Wednesday, October 30, 2013

Is The Doctor-Patient Relationship Like A Marriage?

It was like we were breaking up.

She stared at the ground longingly, and lifted her eyes from time to time as she spoke. She valued my care of her mother. She would never forget how I stood at the bedside during those last moments. And then there was her own health crisis. The emergency surgery was made more bearable by my familiar face in the emergency room explaining what would happen step by step.

She couldn't afford my new practice model. She crunched the numbers, and it just wasn't feasible. She didn't blame me. She understood that like any relationship, sometimes things just don't work out. Even businessmen and service providers have the right to raise their prices. She wouldn't argue with such innate American principles.

She was going to miss me, and I, her. The doctor-patient relationship can be like a marriage. Somewhere between the pointing and clicking, the arguing with insurance companies, and the struggles with preauthorizations, a true bond forms. We were two people, thrust together by unfortunate circumstances, who stood side by side for a portion of life's uncomfortable winding pathway.

Now our roads were diverging. For better or worse, we would go our separate ways. Many will look at me and point the finger of responsibility.

I will not deny my role in this unfortunate travesty.

But how many are facing similar circumstances forced by our current crumbling healthcare system? How many breakups are happening each day? How many primary care doctors are going concierge? How many internists are becoming hospitalists? How many pcps are being dropped from insurance panels as insurers respond to health care reform? How many physicians are refusing to take the new exchange coverage? And how many aging doctors are choosing retirement over meaningful use?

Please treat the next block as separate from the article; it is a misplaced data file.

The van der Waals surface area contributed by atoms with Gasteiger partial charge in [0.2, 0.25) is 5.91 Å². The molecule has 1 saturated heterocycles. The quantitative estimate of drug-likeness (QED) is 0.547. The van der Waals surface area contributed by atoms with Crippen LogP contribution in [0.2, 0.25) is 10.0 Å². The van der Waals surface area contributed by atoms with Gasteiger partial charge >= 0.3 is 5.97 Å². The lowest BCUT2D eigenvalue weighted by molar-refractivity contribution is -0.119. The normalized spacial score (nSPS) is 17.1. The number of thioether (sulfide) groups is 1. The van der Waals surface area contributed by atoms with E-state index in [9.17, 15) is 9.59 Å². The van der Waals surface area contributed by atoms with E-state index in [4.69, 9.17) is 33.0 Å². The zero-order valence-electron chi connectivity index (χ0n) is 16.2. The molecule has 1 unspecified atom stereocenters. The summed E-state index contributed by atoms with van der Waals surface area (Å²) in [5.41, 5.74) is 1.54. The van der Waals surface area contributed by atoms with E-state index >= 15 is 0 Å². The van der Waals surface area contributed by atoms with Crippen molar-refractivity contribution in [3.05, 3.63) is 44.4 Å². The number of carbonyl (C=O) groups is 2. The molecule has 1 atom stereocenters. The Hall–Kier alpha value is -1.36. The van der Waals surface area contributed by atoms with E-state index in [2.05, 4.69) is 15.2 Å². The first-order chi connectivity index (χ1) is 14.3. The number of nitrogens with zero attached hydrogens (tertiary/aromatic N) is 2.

Marriages are being dissolved.

Relationships are being broken.

Who is paying the ultimate price?

3 comments:

jimbo26 said...

The patient is paying the ultimate price . When medicine became payable , the patient lost out .

Rbthe fourthtwo said...

We all are, but yes, mostly the patients.

Anonymous said...

I so understand your post. I am an RN and also a pt waiting for a liver transplant from Primary Sclerosing Cholangitis. I know what it is to be the medical professional who truly cares for her pt.
Also, I am the pt who has built a close relationship with a doctor who has answered my phone call in the middle of the night to his personal cell phone we I was afraid that the ER doc didn't want to bother him in the middle of the night,yet had never treated anyone with my disease.
Who has held my hand for the last 6 years, who has left his family during a holiday to care for me when I went into acute liver failure and it didn't look like I was going to live.

We have shared tears, laughter,disagreements. Now my insurance is changing and telling me who I can be "married" to. Trust is priceless. Trust cost everything and I am wondering if it is going to cost me a doctor who really knows my situation, which may end up costing me my life.